Alan ’73 and Terri Spoon believe MIT students will build the future of online education, inventing the tools and technologies of tomorrow.
“We believe that MIT students will be the most creative and liberated innovators of how we teach online,” says Alan. “Students are already deeply immersed in the potential benefits of digital interactive education. They’re not daunted by the risks of trying something new; they’re not bounded by research commitments or conventional methods of instruction.”
That’s why the couple recently established two funds to support student involvement in the development of MITx, the Institute’s approach to the massive open online courses (MOOCs) that are revolutionizing education across the globe. One fund will focus on the MITx Fellows Program, in which students and postdoctoral associates work with MITx leaders to develop course content; the other will help students produce the course videos key to the online experience.
“We thought this gift would be a great way for MIT to get a jump-start on the most innovative possible approaches to effective online education,” says Alan, a general partner emeritus at Polaris Venture Partners and longtime member of the MIT Corporation. He also serves on several MIT committees and on the board of edX, the non-profit organization that offers MITx and other online courses to the world. A former architect and development officer, Terri currently works on photography and volunteer projects, including service as an overseer at Boston’s Museum of Fine Arts and the DeCordova Sculpture Park and Museum in Lincoln, Massachusetts. She earned a BA in human environment and design from Michigan State University.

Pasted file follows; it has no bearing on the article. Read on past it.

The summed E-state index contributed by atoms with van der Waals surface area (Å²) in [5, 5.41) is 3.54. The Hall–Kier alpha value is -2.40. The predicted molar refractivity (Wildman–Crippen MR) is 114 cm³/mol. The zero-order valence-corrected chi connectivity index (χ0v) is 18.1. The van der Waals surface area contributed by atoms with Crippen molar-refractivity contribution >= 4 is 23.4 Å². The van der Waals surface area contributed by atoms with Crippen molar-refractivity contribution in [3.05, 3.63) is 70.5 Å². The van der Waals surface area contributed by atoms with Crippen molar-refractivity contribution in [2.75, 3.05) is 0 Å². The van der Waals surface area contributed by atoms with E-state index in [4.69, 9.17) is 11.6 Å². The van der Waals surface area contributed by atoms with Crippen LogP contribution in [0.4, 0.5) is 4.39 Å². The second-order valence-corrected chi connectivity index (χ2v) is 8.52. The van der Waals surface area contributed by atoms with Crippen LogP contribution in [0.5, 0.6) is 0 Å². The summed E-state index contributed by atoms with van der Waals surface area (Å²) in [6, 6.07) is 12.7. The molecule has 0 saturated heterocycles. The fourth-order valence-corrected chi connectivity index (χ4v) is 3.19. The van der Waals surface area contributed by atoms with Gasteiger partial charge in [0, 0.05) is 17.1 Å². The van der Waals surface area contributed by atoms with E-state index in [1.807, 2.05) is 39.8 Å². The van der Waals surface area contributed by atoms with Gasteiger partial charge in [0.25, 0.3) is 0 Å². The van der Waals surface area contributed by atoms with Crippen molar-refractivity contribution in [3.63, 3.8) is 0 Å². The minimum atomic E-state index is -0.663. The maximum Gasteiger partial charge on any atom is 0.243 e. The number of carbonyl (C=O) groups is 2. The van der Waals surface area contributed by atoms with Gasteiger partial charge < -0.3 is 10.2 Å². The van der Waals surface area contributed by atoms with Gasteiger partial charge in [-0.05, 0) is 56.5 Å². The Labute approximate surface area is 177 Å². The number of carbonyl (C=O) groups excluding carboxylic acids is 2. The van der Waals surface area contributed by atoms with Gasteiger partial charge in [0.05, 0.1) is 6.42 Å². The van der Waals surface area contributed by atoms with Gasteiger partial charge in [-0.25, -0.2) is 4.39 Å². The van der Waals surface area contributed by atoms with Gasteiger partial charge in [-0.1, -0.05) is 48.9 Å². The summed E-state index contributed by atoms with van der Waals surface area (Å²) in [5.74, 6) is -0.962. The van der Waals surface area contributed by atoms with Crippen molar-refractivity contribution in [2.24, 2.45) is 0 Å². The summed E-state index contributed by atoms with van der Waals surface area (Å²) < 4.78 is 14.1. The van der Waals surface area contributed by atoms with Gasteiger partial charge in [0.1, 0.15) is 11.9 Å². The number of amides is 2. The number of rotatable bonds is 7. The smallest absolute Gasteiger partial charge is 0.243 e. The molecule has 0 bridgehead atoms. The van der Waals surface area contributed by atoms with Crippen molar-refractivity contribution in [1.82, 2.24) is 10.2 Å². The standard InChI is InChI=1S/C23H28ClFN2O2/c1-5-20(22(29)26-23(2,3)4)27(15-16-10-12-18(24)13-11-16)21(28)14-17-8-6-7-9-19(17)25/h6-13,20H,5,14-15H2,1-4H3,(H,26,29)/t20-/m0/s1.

“In effect, we’re providing start-up funds for students to develop modules of learning,” says Alan, who believes that students will design and program unexpected breakthroughs on how best to teach a concept online. For example, they might conceive novel ways of visualizing ideas that are hard to demonstrate in a textbook or at the front of a lecture hall. “The students will invent dramatic insights. They already are.”
The couple is also passionate about another student initiative that they founded at MIT, the Community Catalyst Leadership Program, which helps undergraduates become better leaders by matching them with alumni mentors.
“We think MIT students can and should be among the very best leaders in the world,” Alan says, adding that hundreds of MIT students already have completed the program. “They come in with dazzling enthusiasm, and they come out shining even brighter.”